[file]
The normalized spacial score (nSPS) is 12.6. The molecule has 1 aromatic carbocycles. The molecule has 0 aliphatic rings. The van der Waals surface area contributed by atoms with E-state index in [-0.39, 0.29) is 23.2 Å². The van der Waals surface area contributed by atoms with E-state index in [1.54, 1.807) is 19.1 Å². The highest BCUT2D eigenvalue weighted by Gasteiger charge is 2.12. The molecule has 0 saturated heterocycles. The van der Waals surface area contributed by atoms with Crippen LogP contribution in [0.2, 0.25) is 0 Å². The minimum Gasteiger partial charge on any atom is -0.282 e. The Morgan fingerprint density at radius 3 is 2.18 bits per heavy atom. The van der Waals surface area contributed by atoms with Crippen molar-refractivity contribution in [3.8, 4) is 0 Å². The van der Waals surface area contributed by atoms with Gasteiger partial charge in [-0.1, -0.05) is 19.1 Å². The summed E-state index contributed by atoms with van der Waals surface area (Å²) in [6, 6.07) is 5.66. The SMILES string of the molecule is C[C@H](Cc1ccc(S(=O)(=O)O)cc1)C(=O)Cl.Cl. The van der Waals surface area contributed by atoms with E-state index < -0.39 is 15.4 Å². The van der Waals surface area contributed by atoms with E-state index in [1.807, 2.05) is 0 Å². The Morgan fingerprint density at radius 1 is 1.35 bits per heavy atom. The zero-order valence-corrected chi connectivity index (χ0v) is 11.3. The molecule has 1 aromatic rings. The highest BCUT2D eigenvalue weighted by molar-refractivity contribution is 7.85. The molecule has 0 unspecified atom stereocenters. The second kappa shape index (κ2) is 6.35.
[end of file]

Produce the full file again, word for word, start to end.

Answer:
The normalized spacial score (nSPS) is 12.6. The molecule has 1 aromatic carbocycles. The molecule has 0 aliphatic rings. The van der Waals surface area contributed by atoms with E-state index in [-0.39, 0.29) is 23.2 Å². The van der Waals surface area contributed by atoms with E-state index in [1.54, 1.807) is 19.1 Å². The highest BCUT2D eigenvalue weighted by Gasteiger charge is 2.12. The molecule has 0 saturated heterocycles. The van der Waals surface area contributed by atoms with Crippen LogP contribution in [0.2, 0.25) is 0 Å². The minimum Gasteiger partial charge on any atom is -0.282 e. The Morgan fingerprint density at radius 3 is 2.18 bits per heavy atom. The van der Waals surface area contributed by atoms with Crippen molar-refractivity contribution in [3.8, 4) is 0 Å². The van der Waals surface area contributed by atoms with Gasteiger partial charge in [-0.1, -0.05) is 19.1 Å². The summed E-state index contributed by atoms with van der Waals surface area (Å²) in [6, 6.07) is 5.66. The SMILES string of the molecule is C[C@H](Cc1ccc(S(=O)(=O)O)cc1)C(=O)Cl.Cl. The van der Waals surface area contributed by atoms with E-state index < -0.39 is 15.4 Å². The van der Waals surface area contributed by atoms with E-state index in [1.807, 2.05) is 0 Å². The Morgan fingerprint density at radius 1 is 1.35 bits per heavy atom. The zero-order valence-corrected chi connectivity index (χ0v) is 11.3. The molecule has 1 aromatic rings. The highest BCUT2D eigenvalue weighted by molar-refractivity contribution is 7.85. The molecule has 0 unspecified atom stereocenters. The second kappa shape index (κ2) is 6.35.